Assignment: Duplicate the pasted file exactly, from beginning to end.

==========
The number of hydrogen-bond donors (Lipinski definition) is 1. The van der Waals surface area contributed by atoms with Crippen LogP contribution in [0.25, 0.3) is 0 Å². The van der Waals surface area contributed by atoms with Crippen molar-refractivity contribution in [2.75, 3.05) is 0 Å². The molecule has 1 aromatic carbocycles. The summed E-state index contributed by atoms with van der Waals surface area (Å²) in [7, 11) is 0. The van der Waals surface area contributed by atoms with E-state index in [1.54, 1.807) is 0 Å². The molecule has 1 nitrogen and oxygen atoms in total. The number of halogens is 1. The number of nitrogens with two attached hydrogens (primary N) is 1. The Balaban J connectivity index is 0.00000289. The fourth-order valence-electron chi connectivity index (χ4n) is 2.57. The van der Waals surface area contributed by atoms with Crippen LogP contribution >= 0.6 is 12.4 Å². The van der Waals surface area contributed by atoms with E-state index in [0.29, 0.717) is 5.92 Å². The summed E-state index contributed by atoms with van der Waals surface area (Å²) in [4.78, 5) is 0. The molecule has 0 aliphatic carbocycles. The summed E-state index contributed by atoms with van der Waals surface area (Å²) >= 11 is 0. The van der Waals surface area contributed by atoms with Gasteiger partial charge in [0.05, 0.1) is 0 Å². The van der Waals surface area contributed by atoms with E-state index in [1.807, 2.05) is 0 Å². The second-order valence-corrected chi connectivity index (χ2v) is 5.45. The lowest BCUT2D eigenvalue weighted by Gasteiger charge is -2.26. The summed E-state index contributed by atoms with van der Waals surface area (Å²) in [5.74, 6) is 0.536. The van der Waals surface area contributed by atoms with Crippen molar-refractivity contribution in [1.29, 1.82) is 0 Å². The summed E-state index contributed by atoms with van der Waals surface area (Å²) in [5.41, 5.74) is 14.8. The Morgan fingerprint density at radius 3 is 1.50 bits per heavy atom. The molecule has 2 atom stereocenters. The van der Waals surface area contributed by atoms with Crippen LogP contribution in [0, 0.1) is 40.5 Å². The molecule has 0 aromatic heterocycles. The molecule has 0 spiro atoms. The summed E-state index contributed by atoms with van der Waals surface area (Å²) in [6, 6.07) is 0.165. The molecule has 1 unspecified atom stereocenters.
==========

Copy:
The number of hydrogen-bond donors (Lipinski definition) is 1. The van der Waals surface area contributed by atoms with Crippen LogP contribution in [0.25, 0.3) is 0 Å². The van der Waals surface area contributed by atoms with Crippen molar-refractivity contribution in [2.75, 3.05) is 0 Å². The molecule has 1 aromatic carbocycles. The summed E-state index contributed by atoms with van der Waals surface area (Å²) in [7, 11) is 0. The van der Waals surface area contributed by atoms with E-state index in [1.54, 1.807) is 0 Å². The molecule has 1 nitrogen and oxygen atoms in total. The number of halogens is 1. The number of nitrogens with two attached hydrogens (primary N) is 1. The Balaban J connectivity index is 0.00000289. The fourth-order valence-electron chi connectivity index (χ4n) is 2.57. The van der Waals surface area contributed by atoms with Crippen LogP contribution >= 0.6 is 12.4 Å². The van der Waals surface area contributed by atoms with E-state index in [0.29, 0.717) is 5.92 Å². The summed E-state index contributed by atoms with van der Waals surface area (Å²) in [4.78, 5) is 0. The molecule has 0 aliphatic carbocycles. The summed E-state index contributed by atoms with van der Waals surface area (Å²) >= 11 is 0. The van der Waals surface area contributed by atoms with Gasteiger partial charge in [0.05, 0.1) is 0 Å². The van der Waals surface area contributed by atoms with E-state index in [1.807, 2.05) is 0 Å². The second-order valence-corrected chi connectivity index (χ2v) is 5.45. The lowest BCUT2D eigenvalue weighted by Gasteiger charge is -2.26. The summed E-state index contributed by atoms with van der Waals surface area (Å²) in [5.74, 6) is 0.536. The van der Waals surface area contributed by atoms with Crippen molar-refractivity contribution in [1.29, 1.82) is 0 Å². The summed E-state index contributed by atoms with van der Waals surface area (Å²) in [5.41, 5.74) is 14.8. The Morgan fingerprint density at radius 3 is 1.50 bits per heavy atom. The molecule has 2 atom stereocenters. The van der Waals surface area contributed by atoms with Crippen LogP contribution in [0, 0.1) is 40.5 Å². The molecule has 0 aromatic heterocycles. The molecule has 0 spiro atoms. The summed E-state index contributed by atoms with van der Waals surface area (Å²) in [6, 6.07) is 0.165. The molecule has 1 unspecified atom stereocenters.